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Turbulent amplification of magnetic fields in laboratory laser-produced shock waves

Meinecke, J. and Doyle, H.W. and Miniati, F. and Bell, A.R. and Bingham, R. and Crowston, R. and Drake, R.P. and Fatenejad, M. and Koenig, M. and Kuramitsu, Y. and Kuranz, C.C. and Lamb, D.Q. and Lee, D. and MacDonald, M.J. and Murphy, C.D. and Park, H-S. and Pelka, A. and Ravasio, A. and Sakawa, Y. and Schekochihin, A.A. and Scopatz, A. and Tzeferacos, P. and Wan, W.C. and Woolsey, N.C. and Yurchak, R. and Reville, B. and Gregori, G. (2014) Turbulent amplification of magnetic fields in laboratory laser-produced shock waves. Nature Physics, 10. pp. 520-524. ISSN 1745-2473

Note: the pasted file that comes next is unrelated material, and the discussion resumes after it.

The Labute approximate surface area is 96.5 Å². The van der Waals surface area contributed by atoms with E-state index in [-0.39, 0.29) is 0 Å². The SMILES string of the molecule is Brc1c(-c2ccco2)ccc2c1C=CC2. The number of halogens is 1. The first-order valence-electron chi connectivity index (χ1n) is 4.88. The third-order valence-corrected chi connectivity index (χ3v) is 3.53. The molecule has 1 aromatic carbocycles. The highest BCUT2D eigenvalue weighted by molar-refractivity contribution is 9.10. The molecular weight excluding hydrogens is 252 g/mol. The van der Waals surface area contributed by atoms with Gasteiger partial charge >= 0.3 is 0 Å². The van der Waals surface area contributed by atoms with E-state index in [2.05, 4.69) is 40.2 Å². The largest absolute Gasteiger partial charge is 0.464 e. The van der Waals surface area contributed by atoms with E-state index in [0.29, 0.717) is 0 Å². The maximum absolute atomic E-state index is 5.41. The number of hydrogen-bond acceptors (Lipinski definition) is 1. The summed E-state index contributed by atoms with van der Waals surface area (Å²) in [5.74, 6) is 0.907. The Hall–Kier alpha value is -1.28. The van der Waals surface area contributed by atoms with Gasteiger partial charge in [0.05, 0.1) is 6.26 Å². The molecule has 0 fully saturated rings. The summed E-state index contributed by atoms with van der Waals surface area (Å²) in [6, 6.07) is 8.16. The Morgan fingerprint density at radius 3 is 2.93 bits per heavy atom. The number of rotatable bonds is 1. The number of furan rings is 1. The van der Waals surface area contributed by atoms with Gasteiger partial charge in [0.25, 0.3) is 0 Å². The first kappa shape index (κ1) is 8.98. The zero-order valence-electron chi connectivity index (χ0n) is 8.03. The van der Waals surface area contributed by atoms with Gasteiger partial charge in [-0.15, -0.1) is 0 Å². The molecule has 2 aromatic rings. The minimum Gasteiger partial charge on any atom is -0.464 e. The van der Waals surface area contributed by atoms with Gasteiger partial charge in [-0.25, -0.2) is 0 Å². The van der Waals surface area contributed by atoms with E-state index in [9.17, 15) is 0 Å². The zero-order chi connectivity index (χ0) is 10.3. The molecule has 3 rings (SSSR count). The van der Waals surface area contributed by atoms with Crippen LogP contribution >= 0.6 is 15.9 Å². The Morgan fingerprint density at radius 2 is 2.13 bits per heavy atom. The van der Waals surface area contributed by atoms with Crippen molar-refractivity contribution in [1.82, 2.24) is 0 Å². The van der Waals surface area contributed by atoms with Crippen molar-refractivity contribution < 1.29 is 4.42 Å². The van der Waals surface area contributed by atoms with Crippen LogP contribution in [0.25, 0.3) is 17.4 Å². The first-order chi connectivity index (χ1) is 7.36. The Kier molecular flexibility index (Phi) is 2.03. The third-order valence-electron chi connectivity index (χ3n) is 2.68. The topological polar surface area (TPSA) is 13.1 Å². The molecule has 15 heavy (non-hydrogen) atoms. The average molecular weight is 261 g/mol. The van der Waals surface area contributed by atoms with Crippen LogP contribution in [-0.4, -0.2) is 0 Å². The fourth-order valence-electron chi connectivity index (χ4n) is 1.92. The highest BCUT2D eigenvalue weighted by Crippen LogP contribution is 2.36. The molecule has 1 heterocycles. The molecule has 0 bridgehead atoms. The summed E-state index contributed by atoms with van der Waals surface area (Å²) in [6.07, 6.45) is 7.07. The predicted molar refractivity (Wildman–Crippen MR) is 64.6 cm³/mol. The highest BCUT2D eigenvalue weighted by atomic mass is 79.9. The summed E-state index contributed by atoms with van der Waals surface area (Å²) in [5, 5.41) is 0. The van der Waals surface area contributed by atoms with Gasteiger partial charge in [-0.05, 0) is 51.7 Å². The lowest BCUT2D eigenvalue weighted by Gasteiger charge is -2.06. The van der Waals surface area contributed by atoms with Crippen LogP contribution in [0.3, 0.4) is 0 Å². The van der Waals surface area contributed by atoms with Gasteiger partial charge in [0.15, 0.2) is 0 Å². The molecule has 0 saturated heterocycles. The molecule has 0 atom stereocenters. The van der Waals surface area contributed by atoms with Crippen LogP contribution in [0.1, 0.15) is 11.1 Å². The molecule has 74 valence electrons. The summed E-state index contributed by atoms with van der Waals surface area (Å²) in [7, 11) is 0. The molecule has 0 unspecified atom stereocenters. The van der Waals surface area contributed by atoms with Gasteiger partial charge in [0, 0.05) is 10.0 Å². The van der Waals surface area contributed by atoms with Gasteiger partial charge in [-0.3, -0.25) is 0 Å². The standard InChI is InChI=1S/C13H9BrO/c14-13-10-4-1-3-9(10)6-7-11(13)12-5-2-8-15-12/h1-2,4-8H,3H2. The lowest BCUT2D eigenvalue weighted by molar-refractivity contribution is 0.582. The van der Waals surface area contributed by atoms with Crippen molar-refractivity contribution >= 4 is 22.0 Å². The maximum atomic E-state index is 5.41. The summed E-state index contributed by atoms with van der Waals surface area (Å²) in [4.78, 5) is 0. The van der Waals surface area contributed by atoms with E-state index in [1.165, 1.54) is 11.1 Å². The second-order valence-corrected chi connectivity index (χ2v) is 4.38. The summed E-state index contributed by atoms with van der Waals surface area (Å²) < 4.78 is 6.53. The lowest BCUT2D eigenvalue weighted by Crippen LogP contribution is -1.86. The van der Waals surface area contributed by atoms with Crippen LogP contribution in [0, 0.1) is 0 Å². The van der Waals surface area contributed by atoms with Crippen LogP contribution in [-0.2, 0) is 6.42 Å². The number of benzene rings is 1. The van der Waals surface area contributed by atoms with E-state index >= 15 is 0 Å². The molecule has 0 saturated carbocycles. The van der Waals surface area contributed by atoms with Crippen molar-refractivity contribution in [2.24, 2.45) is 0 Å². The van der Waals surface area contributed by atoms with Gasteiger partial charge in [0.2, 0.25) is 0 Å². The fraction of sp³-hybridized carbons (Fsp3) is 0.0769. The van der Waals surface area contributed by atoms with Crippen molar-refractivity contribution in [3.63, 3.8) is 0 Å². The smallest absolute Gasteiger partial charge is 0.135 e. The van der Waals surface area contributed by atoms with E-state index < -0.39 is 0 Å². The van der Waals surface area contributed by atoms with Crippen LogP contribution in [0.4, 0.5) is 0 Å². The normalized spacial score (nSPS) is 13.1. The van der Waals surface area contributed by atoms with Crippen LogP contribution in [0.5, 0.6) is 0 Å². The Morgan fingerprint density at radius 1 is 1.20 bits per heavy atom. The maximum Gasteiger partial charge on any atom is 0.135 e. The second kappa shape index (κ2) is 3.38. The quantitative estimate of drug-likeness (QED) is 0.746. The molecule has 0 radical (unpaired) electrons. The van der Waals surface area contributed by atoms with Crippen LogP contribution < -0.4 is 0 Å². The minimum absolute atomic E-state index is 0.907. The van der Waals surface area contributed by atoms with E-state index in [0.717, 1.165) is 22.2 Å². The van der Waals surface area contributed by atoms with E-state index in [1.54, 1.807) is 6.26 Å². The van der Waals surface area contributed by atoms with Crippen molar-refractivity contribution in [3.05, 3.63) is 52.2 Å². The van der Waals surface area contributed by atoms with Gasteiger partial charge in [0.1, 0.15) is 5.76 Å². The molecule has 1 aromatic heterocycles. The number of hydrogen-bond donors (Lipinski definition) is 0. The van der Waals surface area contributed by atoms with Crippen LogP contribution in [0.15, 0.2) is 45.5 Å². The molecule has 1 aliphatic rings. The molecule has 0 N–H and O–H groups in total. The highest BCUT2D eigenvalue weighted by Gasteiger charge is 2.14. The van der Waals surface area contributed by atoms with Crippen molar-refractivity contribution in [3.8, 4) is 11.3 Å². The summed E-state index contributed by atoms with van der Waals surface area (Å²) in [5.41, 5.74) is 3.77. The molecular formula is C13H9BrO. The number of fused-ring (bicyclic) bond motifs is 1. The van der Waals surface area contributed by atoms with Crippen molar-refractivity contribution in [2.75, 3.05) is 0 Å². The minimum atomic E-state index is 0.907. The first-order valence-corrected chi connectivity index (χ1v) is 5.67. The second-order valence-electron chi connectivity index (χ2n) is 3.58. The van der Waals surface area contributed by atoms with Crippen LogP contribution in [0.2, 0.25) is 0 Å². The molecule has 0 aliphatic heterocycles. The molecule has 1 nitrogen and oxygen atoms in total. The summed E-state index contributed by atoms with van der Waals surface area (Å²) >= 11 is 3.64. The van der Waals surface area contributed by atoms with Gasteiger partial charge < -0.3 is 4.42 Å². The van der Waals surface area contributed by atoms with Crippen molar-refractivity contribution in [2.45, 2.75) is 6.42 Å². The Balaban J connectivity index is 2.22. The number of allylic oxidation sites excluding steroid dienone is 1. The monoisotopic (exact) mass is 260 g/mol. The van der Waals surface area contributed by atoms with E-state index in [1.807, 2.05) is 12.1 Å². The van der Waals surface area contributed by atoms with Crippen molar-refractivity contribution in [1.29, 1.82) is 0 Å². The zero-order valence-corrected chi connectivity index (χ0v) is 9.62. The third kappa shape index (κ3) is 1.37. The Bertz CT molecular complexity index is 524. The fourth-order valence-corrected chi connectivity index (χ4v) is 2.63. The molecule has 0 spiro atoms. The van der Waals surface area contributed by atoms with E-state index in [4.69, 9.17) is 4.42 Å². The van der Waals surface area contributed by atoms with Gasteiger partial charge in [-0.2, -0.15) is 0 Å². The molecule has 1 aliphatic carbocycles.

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X-ray and radio observations of the supernova remnant Cassiopeia A reveal the presence of magnetic fields about 100 times stronger than those in the surrounding interstellar medium. Field coincident with the outer shock probably arises through a nonlinear feedback process involving cosmic rays. The origin of the large magnetic field in the interior of the remnant is less clear but it is presumably stretched and amplified by turbulent motions. Turbulence may be generated by hydrodynamic instability at the contact discontinuity between the supernova ejecta and the circumstellar gas. However, optical observations of Cassiopeia A indicate that the ejecta are interacting with a highly inhomogeneous, dense circumstellar cloud bank formed before the supernova explosion. Here we investigate the possibility that turbulent amplification is induced when the outer shock overtakes dense clumps in the ambient medium. We report laboratory experiments that indicate the magnetic field is amplified when the shock interacts with a plastic grid. We show that our experimental results can explain the observed synchrotron emission in the interior of the remnant. The experiment also provides a laboratory example of magnetic field amplification by turbulence in plasmas, a physical process thought to occur in many astrophysical phenomena.